(Warning: extremely long post to follow.)

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Joanna Linberg’s Cajun Sweet Potato Fries

cajun sweet potato fries | foodloveswriting.com

If my life were a novel, the way I found Joanna Linberg’s blog, Honey & Salt would be a classic example of foreshadowing. Picture it: November 2010. I’m posting some scattered thoughts on thankfulness (or, really, unthankfulness) here at the blog. Three days later, unbeknownst to me, a magazine editor from Iowa links to that post in a roundup at her site, sending a pingback to my email inbox, landing me on her thoughtful piece of the Internet; I start reading her blog; we become friends; we visit each other; we cry in my kitchen; we write letters; and now, here I am, bringing you a sweet potato recipe from the woman I would now call one of the most thankful people I know.

You probably remember Joanna—the Joanna of Brad and Joanna, the friends we went to see in St. Louis last month? She could just as easily be called the Full of Wisdom Joanna or the Writes Beautiful Letters Joanna or the Joanna Who Points Me to Truth and Gratitude Every Time We Talk. But, I suspect, to you, she will quickly become the Joanna Who Makes Cajun Sweet Potato Fries, and nothing else will matter, at least after you try this recipe that is, because, people, it’s something else.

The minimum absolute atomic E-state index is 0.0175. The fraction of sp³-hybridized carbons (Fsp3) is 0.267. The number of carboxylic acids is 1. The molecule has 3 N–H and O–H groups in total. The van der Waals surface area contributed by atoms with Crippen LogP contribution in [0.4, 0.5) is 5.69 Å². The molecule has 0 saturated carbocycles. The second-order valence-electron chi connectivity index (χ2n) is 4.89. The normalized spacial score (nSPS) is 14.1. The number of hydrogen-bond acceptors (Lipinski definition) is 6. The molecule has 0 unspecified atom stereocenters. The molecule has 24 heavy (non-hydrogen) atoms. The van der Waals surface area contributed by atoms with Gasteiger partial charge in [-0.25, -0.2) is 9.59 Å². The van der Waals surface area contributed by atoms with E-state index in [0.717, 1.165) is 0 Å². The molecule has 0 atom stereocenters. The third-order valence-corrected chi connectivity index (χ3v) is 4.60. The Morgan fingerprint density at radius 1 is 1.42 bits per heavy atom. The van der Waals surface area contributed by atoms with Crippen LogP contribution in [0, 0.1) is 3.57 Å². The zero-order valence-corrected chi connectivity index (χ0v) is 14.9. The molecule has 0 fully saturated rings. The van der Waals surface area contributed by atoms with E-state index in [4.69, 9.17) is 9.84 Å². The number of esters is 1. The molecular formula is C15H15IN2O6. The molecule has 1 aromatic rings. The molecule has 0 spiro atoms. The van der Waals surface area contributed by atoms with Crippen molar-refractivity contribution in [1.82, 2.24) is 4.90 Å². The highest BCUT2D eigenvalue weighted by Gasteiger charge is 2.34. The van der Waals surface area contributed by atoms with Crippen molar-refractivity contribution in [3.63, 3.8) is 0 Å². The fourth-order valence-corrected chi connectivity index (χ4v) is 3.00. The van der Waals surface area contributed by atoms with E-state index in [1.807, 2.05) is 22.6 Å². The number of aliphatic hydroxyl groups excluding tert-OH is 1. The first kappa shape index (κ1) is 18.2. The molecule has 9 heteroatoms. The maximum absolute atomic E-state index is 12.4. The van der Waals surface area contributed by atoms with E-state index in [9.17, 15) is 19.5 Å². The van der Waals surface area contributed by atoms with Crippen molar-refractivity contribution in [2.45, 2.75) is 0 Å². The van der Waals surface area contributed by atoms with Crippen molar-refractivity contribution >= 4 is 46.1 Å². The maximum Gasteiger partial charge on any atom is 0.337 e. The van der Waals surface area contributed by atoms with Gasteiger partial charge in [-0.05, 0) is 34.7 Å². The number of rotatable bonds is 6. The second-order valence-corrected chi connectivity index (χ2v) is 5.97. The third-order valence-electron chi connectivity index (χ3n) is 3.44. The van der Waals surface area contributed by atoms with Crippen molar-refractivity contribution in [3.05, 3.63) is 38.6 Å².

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Cozy Day at Home + Caramelized Apples and Onions

Caramelized Apples + Onions | FoodLovesWriting.com

The first time I met Tim, he said something in passing about how he’d much prefer a night in, at home, to endless social activity, one party and get-together after another, and I couldn’t believe how much he sounded like me. They say it’s the opposites who are the ones to attract, but, almost one year into marriage, all I have to say is that it sure is nice to share life with someone who also finds pleasure in picking a new Netflix movie or testing orangettes or reading side by side, before falling asleep at night.

Making Tea | FoodLovesWriting.comfall day at home | foodloveswriting.com